Getting back to the rough and tumble nature of Liotta’s characters, it’s no surprise Ray wanted things to be authentic as possible. “I really wanted to make sure that I did all of it. I didn’t want a stunt guy doing it. I thought for one, I know these guys and I know how vicious those two characters are, so there’s a fear, and two, what you don’t see a lot in movies, guys get hit you don’t see them really hurting, that real deep fear about getting the shit beat out of you.” Well Mr. Liotta, I’d say you nailed that pretty damn well.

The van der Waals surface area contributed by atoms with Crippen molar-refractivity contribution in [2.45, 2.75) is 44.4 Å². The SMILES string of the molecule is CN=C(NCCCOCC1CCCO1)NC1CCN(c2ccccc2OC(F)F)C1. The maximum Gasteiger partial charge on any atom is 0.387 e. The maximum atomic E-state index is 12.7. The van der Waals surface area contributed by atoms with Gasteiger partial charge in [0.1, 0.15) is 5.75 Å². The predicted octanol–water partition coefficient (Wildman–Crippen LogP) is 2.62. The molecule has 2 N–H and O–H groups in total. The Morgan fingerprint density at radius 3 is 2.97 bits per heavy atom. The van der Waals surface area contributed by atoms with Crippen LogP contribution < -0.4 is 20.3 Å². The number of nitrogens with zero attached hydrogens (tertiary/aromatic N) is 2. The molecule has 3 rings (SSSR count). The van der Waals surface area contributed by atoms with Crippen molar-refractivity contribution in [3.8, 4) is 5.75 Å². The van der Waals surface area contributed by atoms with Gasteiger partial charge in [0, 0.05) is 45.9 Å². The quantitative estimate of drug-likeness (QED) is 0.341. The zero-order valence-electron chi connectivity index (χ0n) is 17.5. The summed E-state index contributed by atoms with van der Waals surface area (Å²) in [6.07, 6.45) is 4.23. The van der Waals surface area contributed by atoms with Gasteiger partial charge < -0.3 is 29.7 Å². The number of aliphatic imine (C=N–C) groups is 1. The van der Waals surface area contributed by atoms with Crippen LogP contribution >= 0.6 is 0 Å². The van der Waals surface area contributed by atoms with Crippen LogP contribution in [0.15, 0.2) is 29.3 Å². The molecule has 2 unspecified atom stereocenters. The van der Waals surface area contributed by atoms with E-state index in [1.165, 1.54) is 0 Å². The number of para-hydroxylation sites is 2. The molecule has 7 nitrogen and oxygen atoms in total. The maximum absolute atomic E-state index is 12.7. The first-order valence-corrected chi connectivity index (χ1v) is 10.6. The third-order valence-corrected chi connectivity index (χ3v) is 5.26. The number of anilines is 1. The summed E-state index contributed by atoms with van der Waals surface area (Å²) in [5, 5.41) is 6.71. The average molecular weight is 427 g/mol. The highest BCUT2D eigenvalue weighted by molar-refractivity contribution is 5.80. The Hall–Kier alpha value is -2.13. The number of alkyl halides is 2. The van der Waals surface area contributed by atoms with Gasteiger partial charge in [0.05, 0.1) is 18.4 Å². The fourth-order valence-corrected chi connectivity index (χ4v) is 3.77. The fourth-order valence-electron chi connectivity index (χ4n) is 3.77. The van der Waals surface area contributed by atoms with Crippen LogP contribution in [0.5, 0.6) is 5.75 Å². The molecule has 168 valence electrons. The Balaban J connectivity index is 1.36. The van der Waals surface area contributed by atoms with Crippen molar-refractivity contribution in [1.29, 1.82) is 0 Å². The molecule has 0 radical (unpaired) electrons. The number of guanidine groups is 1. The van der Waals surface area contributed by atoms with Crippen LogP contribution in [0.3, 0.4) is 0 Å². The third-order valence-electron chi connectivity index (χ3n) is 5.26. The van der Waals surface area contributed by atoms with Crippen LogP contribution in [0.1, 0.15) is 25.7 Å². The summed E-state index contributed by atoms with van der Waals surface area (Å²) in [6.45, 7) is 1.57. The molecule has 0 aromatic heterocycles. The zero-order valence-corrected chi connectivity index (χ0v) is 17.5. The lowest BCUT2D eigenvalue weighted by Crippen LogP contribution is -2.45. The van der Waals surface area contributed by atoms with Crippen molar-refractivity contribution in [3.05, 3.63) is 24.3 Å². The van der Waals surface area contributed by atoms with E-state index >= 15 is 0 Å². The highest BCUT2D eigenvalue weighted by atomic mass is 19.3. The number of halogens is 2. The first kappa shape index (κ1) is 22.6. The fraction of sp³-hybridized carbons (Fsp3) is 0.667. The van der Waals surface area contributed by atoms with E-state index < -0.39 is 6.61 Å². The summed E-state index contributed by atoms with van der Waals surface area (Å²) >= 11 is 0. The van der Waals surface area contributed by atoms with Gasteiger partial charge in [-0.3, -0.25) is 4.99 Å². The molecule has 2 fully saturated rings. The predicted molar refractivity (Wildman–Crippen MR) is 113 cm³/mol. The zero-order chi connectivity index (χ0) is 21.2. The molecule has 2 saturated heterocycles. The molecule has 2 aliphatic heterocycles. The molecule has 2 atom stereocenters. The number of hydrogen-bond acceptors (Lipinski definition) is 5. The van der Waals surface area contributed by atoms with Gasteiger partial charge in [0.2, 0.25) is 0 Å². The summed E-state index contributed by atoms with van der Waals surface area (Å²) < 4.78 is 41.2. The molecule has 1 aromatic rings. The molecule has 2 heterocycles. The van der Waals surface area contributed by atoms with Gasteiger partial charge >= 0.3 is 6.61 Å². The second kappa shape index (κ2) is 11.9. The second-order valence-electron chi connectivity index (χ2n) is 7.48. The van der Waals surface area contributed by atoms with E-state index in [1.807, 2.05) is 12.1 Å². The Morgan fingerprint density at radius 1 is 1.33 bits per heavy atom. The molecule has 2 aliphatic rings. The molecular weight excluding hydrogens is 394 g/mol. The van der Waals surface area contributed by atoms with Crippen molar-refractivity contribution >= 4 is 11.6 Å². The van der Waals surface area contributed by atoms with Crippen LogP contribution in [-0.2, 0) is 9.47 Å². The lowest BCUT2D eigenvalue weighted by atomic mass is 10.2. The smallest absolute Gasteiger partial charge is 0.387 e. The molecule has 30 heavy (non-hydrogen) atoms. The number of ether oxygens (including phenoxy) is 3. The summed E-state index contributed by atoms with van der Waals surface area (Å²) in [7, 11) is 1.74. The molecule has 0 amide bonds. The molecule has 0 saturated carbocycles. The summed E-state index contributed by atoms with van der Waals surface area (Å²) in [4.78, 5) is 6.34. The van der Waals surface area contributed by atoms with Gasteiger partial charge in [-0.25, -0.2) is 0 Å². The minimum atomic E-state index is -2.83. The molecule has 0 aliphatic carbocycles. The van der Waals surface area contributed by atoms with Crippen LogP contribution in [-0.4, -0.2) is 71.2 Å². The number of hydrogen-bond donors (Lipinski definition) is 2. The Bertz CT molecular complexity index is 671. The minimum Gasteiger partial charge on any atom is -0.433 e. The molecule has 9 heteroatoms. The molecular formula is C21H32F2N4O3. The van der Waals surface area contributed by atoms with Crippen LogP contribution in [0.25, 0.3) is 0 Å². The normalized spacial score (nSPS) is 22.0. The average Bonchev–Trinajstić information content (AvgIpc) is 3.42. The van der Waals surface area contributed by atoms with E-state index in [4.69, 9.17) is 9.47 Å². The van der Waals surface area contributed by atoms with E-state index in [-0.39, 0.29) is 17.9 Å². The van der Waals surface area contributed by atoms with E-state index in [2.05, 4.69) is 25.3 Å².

Talking about Markie’s poker game, Liotta shared a fun little anecdote about some of the extras you can see in the actual card playing scenes. His New Orleans hotel was right across the street from one of the biggest poker rooms in the whole US, which is where Ray spent a lot of free time. Asked how his chops were, “I’m OK, I don’t like losing money, just like I don’t like driving fast, it just doesn’t make sense.” While playing though, he became friendly with a group of regular sharks who joked about his acting profession, saying “Oh you don’t work, you’re an actor, how hard can that be?” Liotta made them an offer in return, saying “There’s a scene in the movie where I had to crack up, I had to laugh, and it’s easier to do something when you’re with people who can crack you up, that can make you laugh…so I said ‘why don’t you come?'” Thinking he’d be more comfortable and natural around the outsiders he’d been having loads of fun with already, the poker pros showed up to shoot the scene, and once the cameras started rolling, they found out how easy acting really way. “They froze. Totally froze. Which in turn made me laugh more, probably deeper than I would have, seeing them scared as soon as they said action, and as soon as they said cut, they’d be talking and interacting, but as soon as the camera was on, they couldn’t do it.” I guess Liotta made them put their money, or his money, where their mouthes were.